What would an ideal feminist world look like?
- Women would RULE and men would have to crawl around at our feet getting us chocolate
- A land of bra burning, hairy lesbians out to get YOU!
- There would be no gender binaries or heteronormativity…
At school, when I got teased for being a feminist, I used to say (rather smugly): “feminism just means that men and women should be equal, what’s the fucking problem with that?”
Nowadays I am often told that things are a bit more complicated than that, that equality is too simple a term for the vast and varied concepts that feminism embodies.
As an example of equality, or at least an attempt to redress some kind of balance, I went to see the Vagina Monologues last night (at Queens, very good, get tickets). but I came out wandering, can saying CUNT VAGINA VAGINA CUNT VAGINA ever drown out the PENIS PENIS PENIS PENIS PENIS that reverberates through media and cultural airwaves pretty much 24/7. And is that perhaps a childish way to go about it?
Can the patriarchy be overthrown by giving women everything that men have?
Many groups appropriate feminism to their cause, they tell us that we can’t overthrow the patriarchy, without first eliminating capitalism/ the corporate world/fossil fuels/religion (delete as appropriate). That there are more important inequalities that need to be addressed first, economic, class or national inequalities. Though it is important that these varied groups recognise the women’s struggle, they cannot be one and the same thing. If you go too far down that line you end up discussing whether the patriarchy does or doesn’t have a material basis, and no one wants to be there… Feminism has to exist as a political entity of its own right, perhaps allied to but not dependant on socialism/environmentalism/secularism/anarchism or any other of that ilk.
What about a world in which there was no such thing as gender? Where your genitals differentiated you only in so much as blondes from brunettes today (I just realised that brunette doesn’t have a masculine equivalent, how annoying). Perhaps this is the only way to overthrow the patriarchy but it does not seem particularly tempting. Is our identity as women not important in itself, surely it is not only the result of oppression but something to celebrate and take pride in? But then perhaps this identity is only constructed for me, after all what do I have in common with most women in the world apart from my genitals… and childbirth – which is definitely not something I would like to define me.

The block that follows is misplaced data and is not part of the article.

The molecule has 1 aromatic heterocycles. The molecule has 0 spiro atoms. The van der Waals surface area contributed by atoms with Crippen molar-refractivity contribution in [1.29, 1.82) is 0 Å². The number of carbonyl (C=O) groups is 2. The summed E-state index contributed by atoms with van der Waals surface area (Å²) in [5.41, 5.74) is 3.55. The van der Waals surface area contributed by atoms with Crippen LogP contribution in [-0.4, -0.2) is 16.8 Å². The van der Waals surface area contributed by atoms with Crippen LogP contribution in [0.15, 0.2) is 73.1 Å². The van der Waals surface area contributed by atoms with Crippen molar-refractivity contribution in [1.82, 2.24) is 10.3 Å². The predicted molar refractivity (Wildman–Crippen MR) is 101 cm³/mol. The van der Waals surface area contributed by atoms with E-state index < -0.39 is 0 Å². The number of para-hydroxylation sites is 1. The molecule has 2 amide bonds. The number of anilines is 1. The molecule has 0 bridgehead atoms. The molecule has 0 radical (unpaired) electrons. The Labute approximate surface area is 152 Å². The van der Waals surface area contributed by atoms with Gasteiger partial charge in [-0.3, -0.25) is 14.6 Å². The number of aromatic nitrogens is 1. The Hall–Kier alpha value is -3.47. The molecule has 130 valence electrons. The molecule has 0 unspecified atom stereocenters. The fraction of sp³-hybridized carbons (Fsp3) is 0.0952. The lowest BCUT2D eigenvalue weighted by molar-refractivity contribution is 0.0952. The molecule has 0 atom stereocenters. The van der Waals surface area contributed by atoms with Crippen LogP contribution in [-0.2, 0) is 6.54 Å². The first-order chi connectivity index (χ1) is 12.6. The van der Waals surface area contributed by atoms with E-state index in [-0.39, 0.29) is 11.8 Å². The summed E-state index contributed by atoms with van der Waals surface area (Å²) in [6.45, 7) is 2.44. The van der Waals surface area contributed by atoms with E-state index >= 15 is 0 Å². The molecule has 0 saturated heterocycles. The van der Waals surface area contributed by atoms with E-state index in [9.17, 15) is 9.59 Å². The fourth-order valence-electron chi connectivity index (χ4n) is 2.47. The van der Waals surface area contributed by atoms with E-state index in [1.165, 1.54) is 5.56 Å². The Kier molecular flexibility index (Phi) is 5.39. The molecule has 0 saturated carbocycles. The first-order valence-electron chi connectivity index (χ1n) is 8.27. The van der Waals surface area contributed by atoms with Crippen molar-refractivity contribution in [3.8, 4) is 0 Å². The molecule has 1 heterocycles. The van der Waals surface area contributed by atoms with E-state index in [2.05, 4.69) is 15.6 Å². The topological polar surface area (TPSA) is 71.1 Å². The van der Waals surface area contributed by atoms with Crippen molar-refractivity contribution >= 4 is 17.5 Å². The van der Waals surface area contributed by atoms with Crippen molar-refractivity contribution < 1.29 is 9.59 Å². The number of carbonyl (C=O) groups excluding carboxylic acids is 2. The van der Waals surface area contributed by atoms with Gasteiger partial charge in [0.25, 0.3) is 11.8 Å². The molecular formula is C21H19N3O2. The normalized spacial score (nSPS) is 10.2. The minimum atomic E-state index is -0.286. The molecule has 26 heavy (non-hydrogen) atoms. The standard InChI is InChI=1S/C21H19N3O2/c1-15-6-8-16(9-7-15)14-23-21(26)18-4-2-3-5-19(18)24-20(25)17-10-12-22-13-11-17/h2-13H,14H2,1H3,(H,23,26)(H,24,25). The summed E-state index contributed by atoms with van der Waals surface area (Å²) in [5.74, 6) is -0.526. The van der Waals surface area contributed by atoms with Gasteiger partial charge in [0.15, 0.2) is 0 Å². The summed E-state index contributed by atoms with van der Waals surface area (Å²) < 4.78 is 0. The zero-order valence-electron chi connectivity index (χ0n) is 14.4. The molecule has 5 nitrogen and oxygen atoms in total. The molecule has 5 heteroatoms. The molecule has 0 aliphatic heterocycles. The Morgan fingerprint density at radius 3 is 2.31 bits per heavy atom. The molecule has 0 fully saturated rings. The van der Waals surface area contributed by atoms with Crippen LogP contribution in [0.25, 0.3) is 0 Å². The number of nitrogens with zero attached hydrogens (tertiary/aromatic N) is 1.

There is talk of a destruction of binaries, a creation of spectrums or better still circles, where there is no beginning, no ending no possibility of superiority, because who knows which way up a circle goes?
But ultimately equality still sums it up for me. In a world in which men and women were educated the same, paid the same, spent the same amount of time on childcare, had equal freedom to dress how they pleased, go where they wanted. In a society in which children were taught from a young age that it is not always “daddy that goes out to work and mummy who does the cooking” and girls were not given dolls to look after, to feed, change nappies; while boys have cars and skellektrix (not sure how to spell that but god did I want one).
Could we create a society where women would not be objectified, where sex work would not have to exist, and rape would be unthinkable? Not now when vulnerability is reason enough for exploitation. Where women’s bodies are seen as capital which can be used exchangeably. But by rejecting the essentialisation of womanhood (for which plays such as the Vagina Monologues are partly responsible) and forcefully asserting our equality to and independence from men perhaps we can make a start.